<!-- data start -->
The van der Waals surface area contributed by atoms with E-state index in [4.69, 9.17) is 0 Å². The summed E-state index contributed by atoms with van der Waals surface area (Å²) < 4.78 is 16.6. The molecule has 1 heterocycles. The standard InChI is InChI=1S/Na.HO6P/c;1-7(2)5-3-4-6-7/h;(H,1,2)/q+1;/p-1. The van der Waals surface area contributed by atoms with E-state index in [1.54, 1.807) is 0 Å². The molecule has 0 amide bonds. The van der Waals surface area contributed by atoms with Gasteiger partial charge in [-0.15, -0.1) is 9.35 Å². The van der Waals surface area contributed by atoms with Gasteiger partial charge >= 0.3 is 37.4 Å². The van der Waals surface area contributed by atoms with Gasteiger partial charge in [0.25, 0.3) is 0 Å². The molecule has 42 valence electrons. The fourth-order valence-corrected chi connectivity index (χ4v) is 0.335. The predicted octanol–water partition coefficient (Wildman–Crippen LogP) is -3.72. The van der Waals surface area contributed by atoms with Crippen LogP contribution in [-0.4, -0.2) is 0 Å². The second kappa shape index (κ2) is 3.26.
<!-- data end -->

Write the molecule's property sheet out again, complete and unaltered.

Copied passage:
The van der Waals surface area contributed by atoms with E-state index in [4.69, 9.17) is 0 Å². The summed E-state index contributed by atoms with van der Waals surface area (Å²) < 4.78 is 16.6. The molecule has 1 heterocycles. The standard InChI is InChI=1S/Na.HO6P/c;1-7(2)5-3-4-6-7/h;(H,1,2)/q+1;/p-1. The van der Waals surface area contributed by atoms with E-state index in [1.54, 1.807) is 0 Å². The molecule has 0 amide bonds. The van der Waals surface area contributed by atoms with Gasteiger partial charge in [-0.15, -0.1) is 9.35 Å². The van der Waals surface area contributed by atoms with Gasteiger partial charge >= 0.3 is 37.4 Å². The van der Waals surface area contributed by atoms with Gasteiger partial charge in [0.25, 0.3) is 0 Å². The molecule has 42 valence electrons. The fourth-order valence-corrected chi connectivity index (χ4v) is 0.335. The predicted octanol–water partition coefficient (Wildman–Crippen LogP) is -3.72. The van der Waals surface area contributed by atoms with Crippen LogP contribution in [-0.4, -0.2) is 0 Å². The second kappa shape index (κ2) is 3.26.